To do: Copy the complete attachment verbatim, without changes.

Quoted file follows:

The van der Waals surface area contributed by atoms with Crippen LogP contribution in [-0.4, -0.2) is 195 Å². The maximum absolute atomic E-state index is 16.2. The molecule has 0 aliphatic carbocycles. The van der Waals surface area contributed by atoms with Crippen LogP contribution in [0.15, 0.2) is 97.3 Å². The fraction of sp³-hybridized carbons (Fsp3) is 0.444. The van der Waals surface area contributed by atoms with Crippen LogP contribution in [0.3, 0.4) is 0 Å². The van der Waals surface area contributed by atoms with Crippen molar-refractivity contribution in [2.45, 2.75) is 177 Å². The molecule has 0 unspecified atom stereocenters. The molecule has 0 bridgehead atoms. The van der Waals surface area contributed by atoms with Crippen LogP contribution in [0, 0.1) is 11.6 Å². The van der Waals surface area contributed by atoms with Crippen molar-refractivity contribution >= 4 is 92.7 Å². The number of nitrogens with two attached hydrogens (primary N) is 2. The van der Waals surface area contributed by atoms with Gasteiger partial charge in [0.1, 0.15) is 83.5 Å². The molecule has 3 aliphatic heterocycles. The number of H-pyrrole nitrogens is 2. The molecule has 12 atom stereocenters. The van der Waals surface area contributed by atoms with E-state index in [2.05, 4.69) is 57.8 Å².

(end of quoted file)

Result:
The van der Waals surface area contributed by atoms with Crippen LogP contribution in [-0.4, -0.2) is 195 Å². The maximum absolute atomic E-state index is 16.2. The molecule has 0 aliphatic carbocycles. The van der Waals surface area contributed by atoms with Crippen LogP contribution in [0.15, 0.2) is 97.3 Å². The fraction of sp³-hybridized carbons (Fsp3) is 0.444. The van der Waals surface area contributed by atoms with Crippen LogP contribution in [0.3, 0.4) is 0 Å². The van der Waals surface area contributed by atoms with Crippen molar-refractivity contribution in [2.45, 2.75) is 177 Å². The molecule has 0 unspecified atom stereocenters. The molecule has 0 bridgehead atoms. The van der Waals surface area contributed by atoms with Crippen LogP contribution in [0, 0.1) is 11.6 Å². The van der Waals surface area contributed by atoms with Crippen molar-refractivity contribution >= 4 is 92.7 Å². The number of nitrogens with two attached hydrogens (primary N) is 2. The van der Waals surface area contributed by atoms with Gasteiger partial charge in [0.1, 0.15) is 83.5 Å². The molecule has 3 aliphatic heterocycles. The number of H-pyrrole nitrogens is 2. The molecule has 12 atom stereocenters. The van der Waals surface area contributed by atoms with E-state index in [2.05, 4.69) is 57.8 Å².